Using Amazon WorkSpaces

Experience & thoughts

June 29, 2020

"Amazon WorkSpaces is a managed, secure Desktop-as-a-Service (DaaS) solution". Beginning April 1st AWS started offering this service at no charge (due to COVID-19) up to June 30 orginally, and then through September 30, 2020 later on. This gave me the chance to try out this service; from launching and setting up the virtual desktops, to actually using them. This small document contains my thoughts about my brief WorkSpaces experience.

Getting started

The first time in the WorkSpace service page using the AWS Console was pleasant. I was welcomed with a nice banner saying it only takes three steps to get going: selecting the bundle, setting up a password and downloading the client, and start using WorkSpaces. Very friendly and easy-looking.

WorkSpaces welcome

Then I was presented with two options for the setup step: quick or advanced. I'm obviously new to the service so I decided to go with the quick setup and be done "in less than 20 minutes". Spolier alert, it took me more than 20 minutes (it is not necessarily a bad thing, just something that happened).

WorkSpaces setup

Finally I got to select my bundle for the WorkSpace. There's not as much options as selecting an EC2 instance obviously (and I wasn't expecting to) but I was still surprised with the amount of bundles. I'm already on a system running Linux, so I decided to launch a desktop with Windows 10 just to change airs, and obviously because it was included in the free tier. The ability to add multiple users at once from the start was nice too. I set up the username, names, and email and I was ready to go.

WorkSpaces bundles


After selecting my bundle I was recieved with a screen with the instances I had launched. I felt that the dashboard was trying to be as user friendly as possible but I thought it was maybe too simple; I was not sure what to do next or what my otions for managing the new desktops were.

WorkSpaces instances

There was also this tab called "Directories" that threw me off at first. Upon investigation it appears that the WorkSpaces were organized into directories, which makes total sense but I was just not told about it from the start, and this is where the most important settings are. At first I thought "I wil not mess with these 'advanced' settings, I just want to log into my new Win10 desktop", but there was an issue preventing me from doing so.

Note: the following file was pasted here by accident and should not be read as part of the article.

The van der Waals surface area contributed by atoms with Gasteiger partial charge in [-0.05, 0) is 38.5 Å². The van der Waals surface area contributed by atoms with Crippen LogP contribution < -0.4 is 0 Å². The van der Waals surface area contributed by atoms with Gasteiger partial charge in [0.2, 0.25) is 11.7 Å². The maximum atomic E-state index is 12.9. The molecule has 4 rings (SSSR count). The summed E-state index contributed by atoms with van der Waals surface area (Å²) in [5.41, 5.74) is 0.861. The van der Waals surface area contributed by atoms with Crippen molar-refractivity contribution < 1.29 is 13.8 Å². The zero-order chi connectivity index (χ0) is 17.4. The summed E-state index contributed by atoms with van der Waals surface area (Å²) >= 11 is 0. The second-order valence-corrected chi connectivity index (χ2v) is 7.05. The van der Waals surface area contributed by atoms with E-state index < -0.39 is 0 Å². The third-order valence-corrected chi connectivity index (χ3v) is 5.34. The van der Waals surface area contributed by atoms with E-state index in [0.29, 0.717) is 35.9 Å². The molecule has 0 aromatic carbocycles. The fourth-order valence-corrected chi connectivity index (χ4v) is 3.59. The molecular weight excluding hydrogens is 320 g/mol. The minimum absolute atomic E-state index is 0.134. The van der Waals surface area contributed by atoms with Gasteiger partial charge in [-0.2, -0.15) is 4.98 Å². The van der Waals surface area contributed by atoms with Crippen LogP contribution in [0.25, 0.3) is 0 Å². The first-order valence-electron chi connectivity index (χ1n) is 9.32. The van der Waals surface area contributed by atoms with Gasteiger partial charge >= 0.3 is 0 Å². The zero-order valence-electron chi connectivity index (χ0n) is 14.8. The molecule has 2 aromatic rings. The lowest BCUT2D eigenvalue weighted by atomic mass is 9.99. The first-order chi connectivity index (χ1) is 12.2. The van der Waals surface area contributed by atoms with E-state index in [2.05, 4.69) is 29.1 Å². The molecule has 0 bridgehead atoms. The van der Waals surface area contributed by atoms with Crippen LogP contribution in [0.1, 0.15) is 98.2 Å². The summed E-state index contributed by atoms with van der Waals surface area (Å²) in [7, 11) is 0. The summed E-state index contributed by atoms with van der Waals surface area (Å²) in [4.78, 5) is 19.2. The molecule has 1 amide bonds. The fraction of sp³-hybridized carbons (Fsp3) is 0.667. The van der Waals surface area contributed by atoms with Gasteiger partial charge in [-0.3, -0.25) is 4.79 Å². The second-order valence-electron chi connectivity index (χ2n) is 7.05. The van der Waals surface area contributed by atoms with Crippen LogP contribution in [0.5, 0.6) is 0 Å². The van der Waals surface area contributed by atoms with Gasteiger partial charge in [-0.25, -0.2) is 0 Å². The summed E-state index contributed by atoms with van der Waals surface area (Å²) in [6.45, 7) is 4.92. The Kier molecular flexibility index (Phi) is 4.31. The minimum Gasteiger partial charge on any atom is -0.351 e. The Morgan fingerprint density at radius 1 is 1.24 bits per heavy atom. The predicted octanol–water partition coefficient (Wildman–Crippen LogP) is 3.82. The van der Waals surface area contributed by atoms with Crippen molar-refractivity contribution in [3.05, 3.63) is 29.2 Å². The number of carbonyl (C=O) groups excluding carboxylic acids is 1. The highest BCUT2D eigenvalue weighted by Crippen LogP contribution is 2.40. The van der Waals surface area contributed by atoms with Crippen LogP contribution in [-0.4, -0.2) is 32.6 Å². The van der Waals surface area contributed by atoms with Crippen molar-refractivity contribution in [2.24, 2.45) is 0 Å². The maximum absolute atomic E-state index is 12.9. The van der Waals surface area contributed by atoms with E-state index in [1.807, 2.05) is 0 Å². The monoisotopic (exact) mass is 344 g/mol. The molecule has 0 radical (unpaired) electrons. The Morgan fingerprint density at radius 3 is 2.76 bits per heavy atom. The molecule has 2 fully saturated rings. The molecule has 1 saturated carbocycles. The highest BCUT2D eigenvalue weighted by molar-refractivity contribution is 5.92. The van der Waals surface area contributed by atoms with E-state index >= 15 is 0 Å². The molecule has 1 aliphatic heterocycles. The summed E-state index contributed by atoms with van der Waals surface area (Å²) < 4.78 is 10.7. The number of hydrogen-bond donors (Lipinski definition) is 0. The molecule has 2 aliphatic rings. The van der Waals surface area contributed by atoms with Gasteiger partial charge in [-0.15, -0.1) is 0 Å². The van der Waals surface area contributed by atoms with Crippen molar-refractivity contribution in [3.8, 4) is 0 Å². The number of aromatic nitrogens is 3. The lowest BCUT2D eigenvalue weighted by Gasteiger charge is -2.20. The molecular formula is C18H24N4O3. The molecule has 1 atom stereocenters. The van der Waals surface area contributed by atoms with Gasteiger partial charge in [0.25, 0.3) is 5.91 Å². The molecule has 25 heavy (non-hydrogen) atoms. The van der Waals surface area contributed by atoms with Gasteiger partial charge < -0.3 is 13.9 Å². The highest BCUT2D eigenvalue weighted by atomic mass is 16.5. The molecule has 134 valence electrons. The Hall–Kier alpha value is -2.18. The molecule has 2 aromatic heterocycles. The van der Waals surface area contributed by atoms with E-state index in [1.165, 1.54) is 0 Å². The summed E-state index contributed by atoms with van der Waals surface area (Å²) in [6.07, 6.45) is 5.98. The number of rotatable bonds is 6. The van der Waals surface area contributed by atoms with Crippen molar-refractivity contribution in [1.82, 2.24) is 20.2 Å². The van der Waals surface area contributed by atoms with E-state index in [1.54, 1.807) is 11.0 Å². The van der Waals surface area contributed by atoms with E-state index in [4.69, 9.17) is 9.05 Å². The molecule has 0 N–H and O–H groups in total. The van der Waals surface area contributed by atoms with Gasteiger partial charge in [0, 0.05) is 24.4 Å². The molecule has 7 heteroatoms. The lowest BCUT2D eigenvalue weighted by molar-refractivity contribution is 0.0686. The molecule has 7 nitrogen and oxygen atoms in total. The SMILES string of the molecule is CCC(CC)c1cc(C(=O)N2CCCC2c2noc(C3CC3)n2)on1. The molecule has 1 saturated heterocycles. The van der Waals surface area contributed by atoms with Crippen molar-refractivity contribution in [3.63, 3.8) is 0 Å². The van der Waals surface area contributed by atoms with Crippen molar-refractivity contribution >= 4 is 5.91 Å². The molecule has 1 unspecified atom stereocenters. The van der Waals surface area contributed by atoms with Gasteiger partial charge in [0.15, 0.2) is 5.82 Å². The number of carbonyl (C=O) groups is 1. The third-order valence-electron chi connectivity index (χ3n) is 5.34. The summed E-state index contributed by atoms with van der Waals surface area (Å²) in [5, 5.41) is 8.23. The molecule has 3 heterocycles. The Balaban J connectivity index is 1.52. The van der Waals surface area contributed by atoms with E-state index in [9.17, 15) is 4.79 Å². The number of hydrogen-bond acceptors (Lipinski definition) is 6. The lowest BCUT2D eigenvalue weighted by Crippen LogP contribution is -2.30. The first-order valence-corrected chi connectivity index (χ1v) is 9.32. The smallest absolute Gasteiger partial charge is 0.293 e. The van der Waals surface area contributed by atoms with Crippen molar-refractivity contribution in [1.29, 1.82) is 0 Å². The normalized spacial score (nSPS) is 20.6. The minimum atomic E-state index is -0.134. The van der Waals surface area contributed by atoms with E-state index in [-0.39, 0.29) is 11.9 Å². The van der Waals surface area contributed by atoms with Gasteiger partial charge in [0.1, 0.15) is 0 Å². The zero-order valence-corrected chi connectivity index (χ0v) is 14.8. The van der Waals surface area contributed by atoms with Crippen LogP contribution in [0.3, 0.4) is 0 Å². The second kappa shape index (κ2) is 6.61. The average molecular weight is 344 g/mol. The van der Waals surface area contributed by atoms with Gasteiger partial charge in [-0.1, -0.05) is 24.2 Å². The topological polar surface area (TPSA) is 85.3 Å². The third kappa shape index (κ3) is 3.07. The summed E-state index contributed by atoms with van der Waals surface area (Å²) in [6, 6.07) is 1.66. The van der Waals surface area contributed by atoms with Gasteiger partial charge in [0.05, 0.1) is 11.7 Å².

WorkSpaces directories

Apparently accessing your virtual desktop with the WorkSpace Client from Linux is not enabled by default. I don't know why but whatever. I finally found the answer under "Access Control Options".

WorkSpaces Linux allow

In these same directory details, under "User Self Service Permissions", were options on what are your users allowed to do once inside their desktops. A lot of things that you probably wouldn't want your users to be able to do like changing the compute type, are enabled by default as well. Maybe I should have went with the advanced set up form the start.

Inside the WorkSpace

After recieving the email with the steps to download the WorkSpace Client, registering it, setting up my passwords and all that, I finally got to log into my Windows desktop.

It is everything you expect from Windows, nothing new here. The internet speeds inside the WorkSpace are really nice, and I was surprised and glad to see that Firefox came already installed.

WorkSpaces internet speed

And just like every other virtual desktop service it felt just a little bit laggy at times. Still, it was the smoothest I have used so far.


I think it is a cool and useful service, and a viable option for big companies that want to keep their workers more organized. I thought the pricing was fair and getting started is quite easy. For personal use it may not be the best fit but it was nice to mess up and expriment around with; the more advanced options were kinda complex and intimidating at first, but after being around the service for a while it all started to fall into place. Also, I'm not sure how well the maintenance of the virtual desktops would scale to hundred of instances for example, but for a small fleet I think it should be fine.

I'm glad Amazon gave us the opportunity to try out this service at no charge. I may have not been transformed into an expert, but at least I kind of know now how it works.